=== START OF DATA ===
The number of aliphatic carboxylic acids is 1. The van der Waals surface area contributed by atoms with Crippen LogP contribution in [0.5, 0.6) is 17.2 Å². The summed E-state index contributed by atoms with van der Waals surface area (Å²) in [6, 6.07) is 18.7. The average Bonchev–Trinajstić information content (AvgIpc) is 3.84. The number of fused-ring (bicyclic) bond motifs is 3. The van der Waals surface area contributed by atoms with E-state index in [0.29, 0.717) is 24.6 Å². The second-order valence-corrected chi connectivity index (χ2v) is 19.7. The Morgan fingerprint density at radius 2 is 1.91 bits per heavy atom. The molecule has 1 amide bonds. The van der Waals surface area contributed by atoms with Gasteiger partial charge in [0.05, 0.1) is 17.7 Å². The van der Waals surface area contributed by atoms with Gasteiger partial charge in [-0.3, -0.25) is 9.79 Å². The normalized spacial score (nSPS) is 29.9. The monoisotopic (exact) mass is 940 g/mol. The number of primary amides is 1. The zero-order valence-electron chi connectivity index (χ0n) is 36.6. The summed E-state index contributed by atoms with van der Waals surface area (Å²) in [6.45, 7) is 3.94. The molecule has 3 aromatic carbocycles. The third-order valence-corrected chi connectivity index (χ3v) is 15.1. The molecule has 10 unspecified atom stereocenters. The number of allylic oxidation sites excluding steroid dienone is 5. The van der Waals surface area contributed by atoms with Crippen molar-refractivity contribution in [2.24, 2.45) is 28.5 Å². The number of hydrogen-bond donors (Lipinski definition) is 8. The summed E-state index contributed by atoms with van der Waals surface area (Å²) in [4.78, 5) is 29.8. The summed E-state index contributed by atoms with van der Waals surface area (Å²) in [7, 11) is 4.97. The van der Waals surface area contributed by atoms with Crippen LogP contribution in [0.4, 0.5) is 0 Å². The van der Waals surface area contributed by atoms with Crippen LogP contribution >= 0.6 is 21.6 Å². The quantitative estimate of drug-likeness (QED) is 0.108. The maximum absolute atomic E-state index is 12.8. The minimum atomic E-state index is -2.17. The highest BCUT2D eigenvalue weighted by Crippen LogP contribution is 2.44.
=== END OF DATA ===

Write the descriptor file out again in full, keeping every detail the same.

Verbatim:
The number of aliphatic carboxylic acids is 1. The van der Waals surface area contributed by atoms with Crippen LogP contribution in [0.5, 0.6) is 17.2 Å². The summed E-state index contributed by atoms with van der Waals surface area (Å²) in [6, 6.07) is 18.7. The average Bonchev–Trinajstić information content (AvgIpc) is 3.84. The number of fused-ring (bicyclic) bond motifs is 3. The van der Waals surface area contributed by atoms with E-state index in [0.29, 0.717) is 24.6 Å². The second-order valence-corrected chi connectivity index (χ2v) is 19.7. The Morgan fingerprint density at radius 2 is 1.91 bits per heavy atom. The molecule has 1 amide bonds. The van der Waals surface area contributed by atoms with Gasteiger partial charge in [0.05, 0.1) is 17.7 Å². The van der Waals surface area contributed by atoms with Gasteiger partial charge in [-0.3, -0.25) is 9.79 Å². The normalized spacial score (nSPS) is 29.9. The monoisotopic (exact) mass is 940 g/mol. The number of primary amides is 1. The zero-order valence-electron chi connectivity index (χ0n) is 36.6. The summed E-state index contributed by atoms with van der Waals surface area (Å²) in [6.45, 7) is 3.94. The molecule has 3 aromatic carbocycles. The third-order valence-corrected chi connectivity index (χ3v) is 15.1. The molecule has 10 unspecified atom stereocenters. The number of allylic oxidation sites excluding steroid dienone is 5. The van der Waals surface area contributed by atoms with Crippen molar-refractivity contribution in [2.24, 2.45) is 28.5 Å². The number of hydrogen-bond donors (Lipinski definition) is 8. The summed E-state index contributed by atoms with van der Waals surface area (Å²) in [4.78, 5) is 29.8. The summed E-state index contributed by atoms with van der Waals surface area (Å²) in [7, 11) is 4.97. The van der Waals surface area contributed by atoms with Crippen LogP contribution in [0.4, 0.5) is 0 Å². The van der Waals surface area contributed by atoms with Crippen LogP contribution >= 0.6 is 21.6 Å². The quantitative estimate of drug-likeness (QED) is 0.108. The maximum absolute atomic E-state index is 12.8. The minimum atomic E-state index is -2.17. The highest BCUT2D eigenvalue weighted by Crippen LogP contribution is 2.44.